At 72 h after transfection, cells were harvested with 0.05% Trypsin-EDTA (Thermo Scientific), washed with PBS, and lysed with radioimmunoprecipitation assay (RIPA) buffer (Beyotime, Jiangsu, China). The protein concentration was measured using a BCA Protein Assay kit (Beyotime). Equal amounts of protein (30 µg) were loaded and separated on 12% sodium dodecyl sulfate–polyacrylamide gels. Then, the gels were transferred to polyvinylidene difluoride membranes (Millipore, Billerica, MA). After blocking for 1 h in 5% skimmed milk at room temperature, the membranes were incubated overnight at 4 °C with antibodies for proliferating cell nuclear antigen (PCNA; 1:1,000; sc-25280; Santa Cruz Biotechnology, Dallas, TX), cyclin A2 (1:1,000; ab38; Abcam), cyclin E1 (1:1,000; 20808s; Cell Signaling Technology, Danvers, MA), cyclin D1 (1:1,000; ab134175; Abcam), VEGFA (1:1,000; 19,003-1-AP; Proteintech Group, Chicago, IL), PDGFB (1:1,000; ab178409; Abcam), and β-tubulin (1:1,000; AB0039; Abways, Shanghai, China). After incubation with corresponding horseradish-peroxidase-conjugated secondary antibodies for 1 h at room temperature, the blots were visualized with Super Enhanced Chemiluminescence (ECL) Detection Reagent (Yeasen Biotech), and the signals were analyzed using ImageJ software. Full western blots are shown in Appendix 2, Appendix 3, Appendix 4, Appendix 5, Appendix 6, Appendix 7, Appendix 8, and Appendix 9.
All experiments were repeated independently at least three times. Data are expressed as the mean ± standard deviation. One-way ANOVA followed by Tukey’s multiple comparisons test was used for all statistical analyses. Statistical significance was defined as a p value of less than 0.05. Statistical analyses were performed using GraphPad Prism 5.0 (GraphPad, San Diego, CA).
The cultured RMECs were fusiform-shaped, and showed abundant expression of CD31, a biomarker for endothelial cells (Figure 1). To elucidate the specific role of miR-29b-3p in the angiogenic response of endothelial cells, RMECs were first transiently transfected with miR-29b-3p-mimic. Quantitative real-time PCR revealed that the expression of miR-29b-3p was dramatically improved by miR-29b-3p-mimic transfection compared with that of the NC group (Figure 2A). We then examined the effects of miR-29b-3p on cell proliferation in RMECs. The results of the CCK-8 assay showed that miR-29b-3p overexpression statistically significantly decreased the viability of RMECs compared with that of the NC group at 48 h post-transfection (Figure 2B). Ki67 staining and PCNA expression, both of which are commonly used as markers of cell proliferation , were detected in the RMECs. We found that miR-29b-3p overexpression statistically significantly reduced the percentage of Ki67-positive RMECs and inhibited PCNA protein expression compared with those of the NC group (Figure 2C–F). We also examined the expression levels of the cell cycle–related proteins cyclins A2, D1, and E1 to determine whether miR-29b-3p regulates cell cycle progression in RMECs. Western blotting revealed that miR-29b-3p transfection decreased the expression levels of these cyclins compared with those of the NC group (Figure 2G–J). Taken together, these results suggested that miR-29b-3p overexpression suppressed cell proliferation and cell cycle progression of RMECs in vitro.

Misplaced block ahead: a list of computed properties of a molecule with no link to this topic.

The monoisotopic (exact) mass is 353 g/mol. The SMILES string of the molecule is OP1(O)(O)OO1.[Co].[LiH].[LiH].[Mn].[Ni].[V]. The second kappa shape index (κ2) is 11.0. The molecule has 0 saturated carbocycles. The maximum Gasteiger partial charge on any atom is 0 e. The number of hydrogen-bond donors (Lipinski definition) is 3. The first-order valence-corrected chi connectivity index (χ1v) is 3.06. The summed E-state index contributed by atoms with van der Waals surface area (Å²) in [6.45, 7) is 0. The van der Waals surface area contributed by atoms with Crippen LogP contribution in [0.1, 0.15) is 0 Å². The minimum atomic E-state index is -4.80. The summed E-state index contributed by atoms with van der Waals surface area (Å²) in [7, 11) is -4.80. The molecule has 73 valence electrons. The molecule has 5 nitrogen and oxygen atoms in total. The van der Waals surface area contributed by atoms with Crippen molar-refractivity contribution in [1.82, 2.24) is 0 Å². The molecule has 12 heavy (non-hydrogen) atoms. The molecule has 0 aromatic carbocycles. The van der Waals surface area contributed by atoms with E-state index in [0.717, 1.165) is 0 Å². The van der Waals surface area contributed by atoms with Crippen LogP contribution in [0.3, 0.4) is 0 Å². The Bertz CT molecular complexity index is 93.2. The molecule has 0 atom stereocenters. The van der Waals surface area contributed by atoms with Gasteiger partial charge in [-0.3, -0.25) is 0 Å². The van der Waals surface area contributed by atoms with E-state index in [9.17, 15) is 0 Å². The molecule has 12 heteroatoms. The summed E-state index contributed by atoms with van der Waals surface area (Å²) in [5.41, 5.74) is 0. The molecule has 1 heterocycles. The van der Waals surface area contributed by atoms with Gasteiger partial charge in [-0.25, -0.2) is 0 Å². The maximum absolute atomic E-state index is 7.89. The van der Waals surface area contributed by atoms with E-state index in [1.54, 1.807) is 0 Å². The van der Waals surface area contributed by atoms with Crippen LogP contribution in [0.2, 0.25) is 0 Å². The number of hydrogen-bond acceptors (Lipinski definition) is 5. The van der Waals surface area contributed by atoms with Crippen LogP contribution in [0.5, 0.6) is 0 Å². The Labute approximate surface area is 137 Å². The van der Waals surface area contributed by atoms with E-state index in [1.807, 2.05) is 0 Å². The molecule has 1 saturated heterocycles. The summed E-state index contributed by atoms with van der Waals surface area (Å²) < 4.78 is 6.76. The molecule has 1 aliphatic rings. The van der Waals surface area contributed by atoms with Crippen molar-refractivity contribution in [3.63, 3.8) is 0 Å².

To determine the roles of miR-29b in RMEC angiogenesis, we performed wound scratch and tube formation assays. The results of these assays indicate that the RMECs treated with miR-29b-3p moved slower than the NC-transfected cells at 6 h post-transfection (Figure 3A,B). As shown in Figure 3C,D, the total tube length was statistically significantly smaller in the miR-29b-3p-mimic group than in the NC group at 6 h post-transfection (Figure 3C,D). There were no apparent differences in the wound healing rates or total tube lengths between the mock and NC groups. These results indicated that miR-29b-3p overexpression inhibited RMEC angiogenesis in vitro.
After establishing the effects of miR-29b-3p overexpression on RMECs, we next transfected cells with anti-miR-29b-3p to inhibit miR-29b-3p. Quantitative real-time PCR confirmed that anti-miR-29b-3p transfection statistically significantly inhibited miR-29b-3p expression (Figure 4A). Then, we examined the effects of anti-miR-29b-3p on RMEC proliferation. As shown in Figure 4B, anti-NC did not statistically significantly affect cell viability, whereas anti-miR-29b-3p statistically significantly increased RMEC viability compared with that of the anti-NC group at 48 h post-transfection (Figure 4B). Ki67 staining and western blotting revealed that anti-miR-29b-3p transfection resulted in more Ki67-labeled cells and increased PCNA protein expression compared with those of the anti-NC group (Figure 4C–F). Additionally, the protein expression levels of cyclin A2, cyclin D1, and cyclin E1 in the RMECs were statistically significantly elevated by anti-miR-29b-3p transfection compared with those of the anti-NC group at 72 h post-transfection (Figure 4G–J). These observations suggest that inhibition of miR-29b-3p enhances cell proliferation and cell cycle progression of RMECs in vitro.